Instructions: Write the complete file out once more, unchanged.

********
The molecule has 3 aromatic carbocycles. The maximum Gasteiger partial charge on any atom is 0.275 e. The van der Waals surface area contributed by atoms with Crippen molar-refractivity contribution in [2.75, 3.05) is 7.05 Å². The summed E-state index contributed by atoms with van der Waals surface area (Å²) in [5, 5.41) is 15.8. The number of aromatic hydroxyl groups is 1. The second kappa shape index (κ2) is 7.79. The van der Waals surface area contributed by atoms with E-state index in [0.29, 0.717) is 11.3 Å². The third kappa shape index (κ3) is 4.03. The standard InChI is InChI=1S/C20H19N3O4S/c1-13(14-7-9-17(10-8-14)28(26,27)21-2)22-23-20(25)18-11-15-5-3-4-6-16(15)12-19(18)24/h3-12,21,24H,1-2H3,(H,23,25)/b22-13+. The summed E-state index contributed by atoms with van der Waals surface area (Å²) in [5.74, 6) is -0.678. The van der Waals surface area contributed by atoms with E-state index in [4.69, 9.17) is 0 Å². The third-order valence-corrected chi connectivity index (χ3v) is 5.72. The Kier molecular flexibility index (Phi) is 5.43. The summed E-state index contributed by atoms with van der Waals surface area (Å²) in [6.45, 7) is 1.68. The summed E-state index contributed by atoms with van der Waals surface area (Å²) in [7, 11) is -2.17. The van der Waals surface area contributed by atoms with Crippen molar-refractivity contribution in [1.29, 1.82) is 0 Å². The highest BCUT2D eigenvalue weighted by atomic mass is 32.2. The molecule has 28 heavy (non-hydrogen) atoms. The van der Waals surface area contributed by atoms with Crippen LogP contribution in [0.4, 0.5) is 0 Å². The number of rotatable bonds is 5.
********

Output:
The molecule has 3 aromatic carbocycles. The maximum Gasteiger partial charge on any atom is 0.275 e. The van der Waals surface area contributed by atoms with Crippen molar-refractivity contribution in [2.75, 3.05) is 7.05 Å². The summed E-state index contributed by atoms with van der Waals surface area (Å²) in [5, 5.41) is 15.8. The number of aromatic hydroxyl groups is 1. The second kappa shape index (κ2) is 7.79. The van der Waals surface area contributed by atoms with E-state index in [0.29, 0.717) is 11.3 Å². The third kappa shape index (κ3) is 4.03. The standard InChI is InChI=1S/C20H19N3O4S/c1-13(14-7-9-17(10-8-14)28(26,27)21-2)22-23-20(25)18-11-15-5-3-4-6-16(15)12-19(18)24/h3-12,21,24H,1-2H3,(H,23,25)/b22-13+. The summed E-state index contributed by atoms with van der Waals surface area (Å²) in [5.74, 6) is -0.678. The van der Waals surface area contributed by atoms with E-state index in [4.69, 9.17) is 0 Å². The third-order valence-corrected chi connectivity index (χ3v) is 5.72. The Kier molecular flexibility index (Phi) is 5.43. The summed E-state index contributed by atoms with van der Waals surface area (Å²) in [6.45, 7) is 1.68. The summed E-state index contributed by atoms with van der Waals surface area (Å²) in [7, 11) is -2.17. The van der Waals surface area contributed by atoms with Crippen molar-refractivity contribution in [1.29, 1.82) is 0 Å². The highest BCUT2D eigenvalue weighted by atomic mass is 32.2. The molecule has 28 heavy (non-hydrogen) atoms. The van der Waals surface area contributed by atoms with Crippen LogP contribution in [0.4, 0.5) is 0 Å². The number of rotatable bonds is 5.